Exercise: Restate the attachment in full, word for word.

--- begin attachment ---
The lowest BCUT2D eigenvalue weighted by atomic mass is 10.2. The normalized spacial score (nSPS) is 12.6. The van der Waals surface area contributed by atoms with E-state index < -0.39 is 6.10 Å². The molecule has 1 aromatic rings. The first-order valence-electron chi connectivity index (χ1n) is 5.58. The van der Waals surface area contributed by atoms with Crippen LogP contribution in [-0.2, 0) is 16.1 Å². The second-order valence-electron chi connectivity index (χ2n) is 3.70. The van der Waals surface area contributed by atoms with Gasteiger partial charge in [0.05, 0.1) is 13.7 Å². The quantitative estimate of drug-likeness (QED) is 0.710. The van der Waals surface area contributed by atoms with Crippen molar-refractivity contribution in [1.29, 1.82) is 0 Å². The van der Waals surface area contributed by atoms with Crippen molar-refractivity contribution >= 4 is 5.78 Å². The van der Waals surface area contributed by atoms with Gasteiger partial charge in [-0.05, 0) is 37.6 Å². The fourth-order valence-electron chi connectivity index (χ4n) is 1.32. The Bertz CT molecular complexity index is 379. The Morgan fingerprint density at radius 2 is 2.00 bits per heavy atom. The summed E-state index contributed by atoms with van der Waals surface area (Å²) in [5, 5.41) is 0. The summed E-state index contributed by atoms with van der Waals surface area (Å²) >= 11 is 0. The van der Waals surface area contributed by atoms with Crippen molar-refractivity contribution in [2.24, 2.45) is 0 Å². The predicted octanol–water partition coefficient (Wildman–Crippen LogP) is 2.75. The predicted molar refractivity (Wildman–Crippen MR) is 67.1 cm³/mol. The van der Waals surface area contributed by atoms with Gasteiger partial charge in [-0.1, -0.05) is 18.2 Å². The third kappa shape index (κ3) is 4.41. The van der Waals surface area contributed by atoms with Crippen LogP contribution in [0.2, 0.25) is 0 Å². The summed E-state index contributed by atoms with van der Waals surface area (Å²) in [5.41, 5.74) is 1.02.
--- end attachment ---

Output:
The lowest BCUT2D eigenvalue weighted by atomic mass is 10.2. The normalized spacial score (nSPS) is 12.6. The van der Waals surface area contributed by atoms with E-state index < -0.39 is 6.10 Å². The molecule has 1 aromatic rings. The first-order valence-electron chi connectivity index (χ1n) is 5.58. The van der Waals surface area contributed by atoms with Crippen LogP contribution in [-0.2, 0) is 16.1 Å². The second-order valence-electron chi connectivity index (χ2n) is 3.70. The van der Waals surface area contributed by atoms with Gasteiger partial charge in [0.05, 0.1) is 13.7 Å². The quantitative estimate of drug-likeness (QED) is 0.710. The van der Waals surface area contributed by atoms with Crippen molar-refractivity contribution in [1.29, 1.82) is 0 Å². The van der Waals surface area contributed by atoms with Crippen molar-refractivity contribution >= 4 is 5.78 Å². The van der Waals surface area contributed by atoms with Gasteiger partial charge in [-0.05, 0) is 37.6 Å². The fourth-order valence-electron chi connectivity index (χ4n) is 1.32. The Bertz CT molecular complexity index is 379. The Morgan fingerprint density at radius 2 is 2.00 bits per heavy atom. The summed E-state index contributed by atoms with van der Waals surface area (Å²) in [5, 5.41) is 0. The summed E-state index contributed by atoms with van der Waals surface area (Å²) >= 11 is 0. The van der Waals surface area contributed by atoms with Crippen molar-refractivity contribution in [2.24, 2.45) is 0 Å². The predicted octanol–water partition coefficient (Wildman–Crippen LogP) is 2.75. The predicted molar refractivity (Wildman–Crippen MR) is 67.1 cm³/mol. The van der Waals surface area contributed by atoms with Gasteiger partial charge in [-0.1, -0.05) is 18.2 Å². The third kappa shape index (κ3) is 4.41. The van der Waals surface area contributed by atoms with Crippen LogP contribution in [0.2, 0.25) is 0 Å². The summed E-state index contributed by atoms with van der Waals surface area (Å²) in [5.41, 5.74) is 1.02.